Warriors

What Mark Jackson told Draymond right after Warriors drafted him

Warriors

Draymond Green entered the NBA as the No. 35 overall pick in the 2012 NBA Draft.

He was the third player -- Harrison Barnes at No. 7 and Festus Ezeli at No. 30 -- the Warriors selected that year.

So what was his mindset when he arrived in the Bay Area?

"So when you go into these NBA organizations, they immediately want you to be who they want you to be," Draymond told Cari Champion on "The Brownprint" podcast. "I didn't want to be who they wanted me to be.

"And I also had a coach in Mark Jackson who told me from the very beginning, 'Listen, I want you to come here as the same Draymond I've been watching on TV for years. I want you to be an animal, be a dog and be a leader. I don't care who is in front of you, I don't care who has more money than you, who has more status in the league than you -- I want you to come in and be the same leader that you've been your whole life.'

"And I'm forever thankful for Mark Jackson because to hear that from your head coach as a second-round pick, it's almost like a stamp of approval. And I think a lot of guys don't necessarily get that coming into the league. I was very fortunate to have Mark Jackson tell me that from the very beginning."

 

After averaging 13.4 minutes per game as a rookie, Draymond's playing time increased to 21.9 minutes per game in 2013-14.

With Andrew Bogut sidelined for all seven games of the Warriors' 2014 first-round playoff matchup against the LA Clippers, the Michigan State product averaged 32.5 minutes per game -- registering 11.9 points, 8.3 rebounds, 2.9 assists, 1.7 steals and 1.7 blocks.

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Now, let's circle back to late June 2012 real quick.

"So when I stepped off the plane, I was coming in like, 'F--k ya'll. I'm here to get a spot. I'm here to help this team win,' because they were some f--king losers," the three-time NBA champion said. "I had never lost in my life. So I came in talking s--t to everybody. I came in trying to get as many minutes as I possibly can.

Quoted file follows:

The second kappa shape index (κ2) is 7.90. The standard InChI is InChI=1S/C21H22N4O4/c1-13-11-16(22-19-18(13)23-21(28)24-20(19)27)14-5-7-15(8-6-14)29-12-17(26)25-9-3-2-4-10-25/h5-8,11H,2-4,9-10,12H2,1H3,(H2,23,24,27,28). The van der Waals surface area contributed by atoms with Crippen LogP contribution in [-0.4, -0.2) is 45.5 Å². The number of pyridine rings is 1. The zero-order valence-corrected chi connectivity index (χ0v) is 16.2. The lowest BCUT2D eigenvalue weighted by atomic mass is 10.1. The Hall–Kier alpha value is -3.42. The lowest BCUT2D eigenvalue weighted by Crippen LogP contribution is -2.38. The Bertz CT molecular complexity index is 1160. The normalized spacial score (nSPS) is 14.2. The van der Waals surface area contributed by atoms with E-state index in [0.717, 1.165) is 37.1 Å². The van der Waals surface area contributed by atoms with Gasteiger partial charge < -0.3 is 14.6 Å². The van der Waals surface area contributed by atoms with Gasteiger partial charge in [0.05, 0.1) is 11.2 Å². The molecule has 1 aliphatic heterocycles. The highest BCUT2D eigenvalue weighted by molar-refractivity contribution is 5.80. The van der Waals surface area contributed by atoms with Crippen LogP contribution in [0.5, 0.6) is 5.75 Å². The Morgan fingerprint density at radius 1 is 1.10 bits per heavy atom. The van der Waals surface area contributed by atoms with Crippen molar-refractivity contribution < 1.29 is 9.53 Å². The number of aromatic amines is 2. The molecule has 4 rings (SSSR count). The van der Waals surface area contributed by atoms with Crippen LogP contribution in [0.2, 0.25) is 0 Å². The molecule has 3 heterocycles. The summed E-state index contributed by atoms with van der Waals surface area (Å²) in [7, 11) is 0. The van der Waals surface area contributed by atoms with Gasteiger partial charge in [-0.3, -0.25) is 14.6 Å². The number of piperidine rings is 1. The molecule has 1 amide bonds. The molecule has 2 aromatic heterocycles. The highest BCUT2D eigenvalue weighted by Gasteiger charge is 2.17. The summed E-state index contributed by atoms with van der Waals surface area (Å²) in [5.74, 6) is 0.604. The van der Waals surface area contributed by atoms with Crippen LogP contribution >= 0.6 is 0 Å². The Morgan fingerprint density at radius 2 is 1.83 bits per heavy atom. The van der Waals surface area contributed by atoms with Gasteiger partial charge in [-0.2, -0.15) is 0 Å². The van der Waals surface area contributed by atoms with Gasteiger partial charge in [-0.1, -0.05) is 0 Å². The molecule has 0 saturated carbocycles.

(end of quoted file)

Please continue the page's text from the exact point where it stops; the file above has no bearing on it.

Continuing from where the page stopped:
"I wanted to come in and try to change the mentality of this organization that had been getting their f--king heads cracked for years on end."

Speaking of "change," the Warriors fired Jackson shortly after their Game 7 loss to the Clippers in 2014, and hired Steve Kerr.

The new coach's plan was for Draymond to come off the bench, but everything shifted when David Lee strained his hamstring in the preseason finale on Oct. 24, 2014.

Lee missed the first three three games of the season, returned for seven minutes in Golden State's fourth game, and was sidelined for the next 21 games.

Draymond took his place in the starting lineup, averaged 13.1 points, 8.1 rebounds, 3.3 assists, 1.2 steals and 1.3 blocks through Dec. 18, and was integral in the Warriors racing out to a 22-3 record.

Lee never got his spot back and was traded a month after Golden State won the 2015 NBA title.

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"David Lee was in front of me -- David Lee was a great vet to me by the way, I love D-Lee to this day. But when we're in practice, I'm trying to take David Lee's head off," Draymond told Champion. " 'You're an All-Star. I'm sorry -- but you're in my way. I need that spot.'

"And I'm never gonna go about it in a way of trying to hurt you. Or I'm on the bench and I'm not cheering for you. I would never do that. But to me, it just felt like he was in my way. What do I have to do to move you out of my way? That was always my mindset.

"Am I saying that I'm the person that changed this organization and made them win? No, but I think I definitely had a hand in that."

The two-time All-NBA selection absolutely played a big role in making that happen. If you believe otherwise, you profoundly are mistaken.

I truly cannot wait to see what Draymond has in store for the basketball world next season, as his motivation level could be at an all-time high.

 

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